He clearly listens to my podcast, so I am going to give him until Monday to take all those episodes down and post an apology before I contact a lawyer. I’m posting this publicly so that anyone who has been listening to his show and wondering about the similarity, or listening in the belief I authorised his work, knows that this is the work of a plagiarist, not something I’ve endorsed in any way.
    And if anyone *wants* to do translated versions of my work, they can contact me and make proper arrangements. I put too much time and effort into my job to have someone pass my work off as theirs without a fight.

    Song 173: “All Along the Watchtower” Part Two, The Hour is Getting Late

    Song 173: “All Along the Watchtower” Part Two, The Hour is Getting Late

    For those who haven’t heard the announcement I posted , songs from this point on will sometimes be split among multiple episodes, so this is the second part of a two-episode look at the song “All Along the Watchtower”. Part one was on the original version by Bob Dylan, while this part is on Jimi Hendrix’s cover version.
    Click the full post to read liner notes, links to more information, and a transcript of the episode.
    Patreon backers also have a half-hour bonus episode, on “Games People Play” by Joe South.
    Tilt Araiza has assisted invaluably by doing a first-pass edit, and will hopefully be doing so from now on. Check out Tilt’s irregular podcasts at http://www.podnose.com/jaffa-cakes-for-proust and http://sitcomclub.com/

    Errata: I mispronounce Ed Chalpin’s name as Halpin for most of the episode. And towards the end I say “January the 28th 1969” when I meant 1970
    (more…)

    Song 173: “All Along the Watchtower”, Part One: “He’s Not the Messiah”

    Song 173: “All Along the Watchtower”, Part One: “He’s Not the Messiah”

    For those who haven’t heard the announcement I posted , songs from this point on will sometimes be split among multiple episodes, so this is the first of a two-episode look at the song “All Along the Watchtower”. This one is on the original version by Bob Dylan, while part two will be on Jimi Hendrix’s cover version.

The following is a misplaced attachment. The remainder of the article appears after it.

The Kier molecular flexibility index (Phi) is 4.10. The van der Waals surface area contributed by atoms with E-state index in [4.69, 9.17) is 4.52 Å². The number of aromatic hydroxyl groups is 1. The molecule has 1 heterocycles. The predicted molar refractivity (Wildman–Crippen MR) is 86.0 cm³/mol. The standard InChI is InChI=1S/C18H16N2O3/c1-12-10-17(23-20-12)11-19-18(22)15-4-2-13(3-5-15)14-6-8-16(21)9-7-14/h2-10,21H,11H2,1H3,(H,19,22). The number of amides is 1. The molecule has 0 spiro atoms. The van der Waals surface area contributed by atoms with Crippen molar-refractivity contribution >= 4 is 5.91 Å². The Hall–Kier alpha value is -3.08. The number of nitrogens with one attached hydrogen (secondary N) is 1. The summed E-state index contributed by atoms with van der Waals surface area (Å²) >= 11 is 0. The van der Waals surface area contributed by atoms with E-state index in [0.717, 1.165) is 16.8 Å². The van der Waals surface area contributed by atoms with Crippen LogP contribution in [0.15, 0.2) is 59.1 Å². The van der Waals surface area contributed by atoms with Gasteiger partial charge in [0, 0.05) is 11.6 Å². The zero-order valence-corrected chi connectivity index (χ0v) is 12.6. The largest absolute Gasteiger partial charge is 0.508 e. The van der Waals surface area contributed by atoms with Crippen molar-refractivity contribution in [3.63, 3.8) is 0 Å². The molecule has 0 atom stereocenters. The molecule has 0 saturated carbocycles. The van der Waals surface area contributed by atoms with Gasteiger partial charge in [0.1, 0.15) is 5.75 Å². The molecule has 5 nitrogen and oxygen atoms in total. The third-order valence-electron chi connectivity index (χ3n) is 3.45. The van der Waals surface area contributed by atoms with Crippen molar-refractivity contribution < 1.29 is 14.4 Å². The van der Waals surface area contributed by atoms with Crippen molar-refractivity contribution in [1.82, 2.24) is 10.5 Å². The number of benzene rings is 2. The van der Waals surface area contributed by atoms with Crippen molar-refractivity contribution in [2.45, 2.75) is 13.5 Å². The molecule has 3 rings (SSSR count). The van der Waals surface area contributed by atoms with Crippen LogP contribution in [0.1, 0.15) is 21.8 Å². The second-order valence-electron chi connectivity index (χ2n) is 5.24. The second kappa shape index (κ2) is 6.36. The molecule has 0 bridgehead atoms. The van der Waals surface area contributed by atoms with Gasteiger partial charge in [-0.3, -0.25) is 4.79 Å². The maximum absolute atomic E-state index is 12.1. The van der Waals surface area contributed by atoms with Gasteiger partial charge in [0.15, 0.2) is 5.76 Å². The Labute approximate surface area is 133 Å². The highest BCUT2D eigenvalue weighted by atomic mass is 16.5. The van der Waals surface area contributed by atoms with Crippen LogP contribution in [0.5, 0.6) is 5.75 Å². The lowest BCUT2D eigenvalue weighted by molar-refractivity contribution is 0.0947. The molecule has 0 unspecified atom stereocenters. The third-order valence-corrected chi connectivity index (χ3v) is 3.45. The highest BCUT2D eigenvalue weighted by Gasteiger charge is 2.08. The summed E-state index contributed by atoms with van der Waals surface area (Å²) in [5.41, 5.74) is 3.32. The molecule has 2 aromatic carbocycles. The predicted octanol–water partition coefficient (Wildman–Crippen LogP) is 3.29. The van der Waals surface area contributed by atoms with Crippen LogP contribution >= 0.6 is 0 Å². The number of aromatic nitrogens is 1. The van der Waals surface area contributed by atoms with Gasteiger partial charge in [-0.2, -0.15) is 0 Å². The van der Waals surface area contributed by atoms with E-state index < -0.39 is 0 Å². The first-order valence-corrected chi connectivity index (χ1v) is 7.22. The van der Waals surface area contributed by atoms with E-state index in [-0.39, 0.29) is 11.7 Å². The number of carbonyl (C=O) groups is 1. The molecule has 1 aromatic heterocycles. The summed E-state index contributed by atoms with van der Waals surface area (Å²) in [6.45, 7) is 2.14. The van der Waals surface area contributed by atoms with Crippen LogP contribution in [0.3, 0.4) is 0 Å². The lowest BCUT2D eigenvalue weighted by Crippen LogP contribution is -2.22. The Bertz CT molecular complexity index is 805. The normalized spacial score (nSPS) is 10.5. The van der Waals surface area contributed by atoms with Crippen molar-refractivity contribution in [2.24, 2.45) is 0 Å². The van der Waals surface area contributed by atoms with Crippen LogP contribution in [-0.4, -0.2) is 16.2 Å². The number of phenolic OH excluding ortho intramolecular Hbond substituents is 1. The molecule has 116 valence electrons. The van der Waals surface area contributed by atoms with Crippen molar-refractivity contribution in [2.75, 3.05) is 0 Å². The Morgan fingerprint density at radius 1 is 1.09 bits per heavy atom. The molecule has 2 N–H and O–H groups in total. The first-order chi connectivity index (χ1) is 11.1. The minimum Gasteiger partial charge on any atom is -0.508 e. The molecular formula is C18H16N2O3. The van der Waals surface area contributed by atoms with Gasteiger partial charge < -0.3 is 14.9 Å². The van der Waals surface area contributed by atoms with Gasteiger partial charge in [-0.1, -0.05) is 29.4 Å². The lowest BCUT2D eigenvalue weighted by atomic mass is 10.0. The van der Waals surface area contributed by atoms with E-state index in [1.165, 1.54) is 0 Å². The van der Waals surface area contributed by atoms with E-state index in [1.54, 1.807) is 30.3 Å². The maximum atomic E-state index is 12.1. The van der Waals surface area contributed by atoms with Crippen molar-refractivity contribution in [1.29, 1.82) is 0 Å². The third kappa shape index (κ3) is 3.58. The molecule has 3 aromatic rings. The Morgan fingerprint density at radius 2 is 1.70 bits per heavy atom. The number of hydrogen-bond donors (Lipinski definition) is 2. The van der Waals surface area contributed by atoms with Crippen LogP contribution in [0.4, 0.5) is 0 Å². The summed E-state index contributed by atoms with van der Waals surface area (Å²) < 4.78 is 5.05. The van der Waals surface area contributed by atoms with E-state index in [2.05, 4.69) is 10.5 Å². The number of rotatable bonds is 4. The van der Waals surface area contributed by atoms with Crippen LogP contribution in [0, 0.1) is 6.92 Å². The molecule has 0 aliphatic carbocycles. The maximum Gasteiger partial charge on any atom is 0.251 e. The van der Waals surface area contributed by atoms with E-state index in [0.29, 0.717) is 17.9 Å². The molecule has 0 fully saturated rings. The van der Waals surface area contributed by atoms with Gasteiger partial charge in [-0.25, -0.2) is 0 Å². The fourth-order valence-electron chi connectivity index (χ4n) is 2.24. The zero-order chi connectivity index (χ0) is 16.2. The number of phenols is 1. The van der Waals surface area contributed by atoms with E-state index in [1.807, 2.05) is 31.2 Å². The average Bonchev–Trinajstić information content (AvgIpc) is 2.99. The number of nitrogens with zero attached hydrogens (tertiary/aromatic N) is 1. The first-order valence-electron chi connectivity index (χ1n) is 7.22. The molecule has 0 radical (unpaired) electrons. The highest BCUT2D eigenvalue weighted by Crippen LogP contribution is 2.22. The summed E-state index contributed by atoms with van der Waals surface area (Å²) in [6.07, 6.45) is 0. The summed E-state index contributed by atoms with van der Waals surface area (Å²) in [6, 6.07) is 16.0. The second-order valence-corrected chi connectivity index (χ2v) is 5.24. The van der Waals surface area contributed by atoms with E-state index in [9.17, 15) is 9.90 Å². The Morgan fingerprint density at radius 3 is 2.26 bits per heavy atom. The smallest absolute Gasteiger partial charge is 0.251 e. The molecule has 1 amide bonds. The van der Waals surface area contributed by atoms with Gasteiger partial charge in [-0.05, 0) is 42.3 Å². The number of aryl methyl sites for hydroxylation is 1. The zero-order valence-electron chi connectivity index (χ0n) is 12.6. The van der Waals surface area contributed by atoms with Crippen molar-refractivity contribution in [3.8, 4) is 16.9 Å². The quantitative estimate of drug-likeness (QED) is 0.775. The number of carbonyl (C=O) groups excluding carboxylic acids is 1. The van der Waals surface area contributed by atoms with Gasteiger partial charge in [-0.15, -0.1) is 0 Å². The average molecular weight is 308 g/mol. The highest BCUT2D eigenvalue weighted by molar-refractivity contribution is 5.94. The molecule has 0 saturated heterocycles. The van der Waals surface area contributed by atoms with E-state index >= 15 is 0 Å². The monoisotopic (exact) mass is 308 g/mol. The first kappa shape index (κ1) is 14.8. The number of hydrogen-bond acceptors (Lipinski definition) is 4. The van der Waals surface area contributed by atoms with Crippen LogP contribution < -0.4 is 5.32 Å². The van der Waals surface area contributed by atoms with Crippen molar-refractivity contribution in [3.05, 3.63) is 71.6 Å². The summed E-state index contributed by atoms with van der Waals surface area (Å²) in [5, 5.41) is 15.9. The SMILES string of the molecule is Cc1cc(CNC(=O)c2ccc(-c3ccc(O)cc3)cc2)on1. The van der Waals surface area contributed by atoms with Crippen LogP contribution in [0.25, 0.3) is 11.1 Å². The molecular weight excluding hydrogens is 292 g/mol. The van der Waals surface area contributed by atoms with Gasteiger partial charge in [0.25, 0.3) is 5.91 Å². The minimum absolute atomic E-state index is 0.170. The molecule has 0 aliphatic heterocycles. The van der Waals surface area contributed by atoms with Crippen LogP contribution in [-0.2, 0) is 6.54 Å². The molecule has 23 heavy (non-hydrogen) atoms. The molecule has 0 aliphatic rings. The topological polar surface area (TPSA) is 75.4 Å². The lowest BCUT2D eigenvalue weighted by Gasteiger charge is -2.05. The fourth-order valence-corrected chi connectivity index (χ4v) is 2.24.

Click the full post to read liner notes, links to more information, and a transcript of the episode.
    Patreon backers also have a half-hour bonus episode, on “Alice’s Restaurant Massacree” by Arlo Guthrie.
    Tilt Araiza has assisted invaluably by doing a first-pass edit, and will hopefully be doing so from now on. Check out Tilt’s irregular podcasts at http://www.podnose.com/jaffa-cakes-for-proust and http://sitcomclub.com/

    (more…)

    Song 172, Hickory Wind by the Byrds: Part 4, Hour of Darkness

    Song 172, Hickory Wind by the Byrds: Part 4, Hour of Darkness

    For those who haven’t heard the announcement I just posted , songs from this point on will sometimes be split among multiple episodes, so this is the fourth and final part of a four-episode look at the Byrds in 1966-69 and the birth of country rock, this time mostly focused on what Gram Parsons and Chris Hillman did after leaving the band.
    Click the full post to read liner notes, links to more information, and a transcript of the episode.
    Patreon backers also have a twenty-minute bonus episode, on “The Dark End of the Street” by James Carr.
    Tilt Araiza has assisted invaluably by doing a first-pass edit, and will hopefully be doing so from now on. Check out Tilt’s irregular podcasts at http://www.podnose.com/jaffa-cakes-for-proust and http://sitcomclub.com/

    (more…)

    Song 172, Hickory Wind by the Byrds: Part 3, The Parsons Tale

    Song 172, Hickory Wind by the Byrds: Part 3, The Parsons Tale

    For those who haven’t heard the announcement I just posted , songs from this point on will sometimes be split among multiple episodes, so this is the third part of a four-episode look at the Byrds in 1966-69 and the birth of country rock.
    Click the full post to read liner notes, links to more information, and a transcript of the episode.
    Patreon backers also have a half-hour bonus episode, on “Fire” by The Crazy World of Arthur Brown.
    Tilt Araiza has assisted invaluably by doing a first-pass edit, and will hopefully be doing so from now on. Check out Tilt’s irregular podcasts at http://www.podnose.com/jaffa-cakes-for-proust and http://sitcomclub.com/

    (more…)

Customer Reviews

4.8 out of 5
230 Ratings

230 Ratings

Lazynotcrazy ,

Music fans everywhere

I can’t describe my joy at finding a serious academic view of music history. Not joyless like others, but full of interest and things even I didn’t know about my favourite acts. I now listen to the episodes of acting don’t know to be educated and inspired.

Space_Is_Deep ,

Highly educational and thoroughly enjoyable!

I have to say that I am completely hooked on this wonderful podcast! Andrew’s absolute forensic detail on not only the song/album in question, but the events, characters and song lineage that brings the listener right to the point is quite frankly, amazing!

Hendo900 ,

Amazing

This show is extraordinary. The research and depth of detail and pace of insight make each episode gripping even if you don’t care much for the particular song being explored.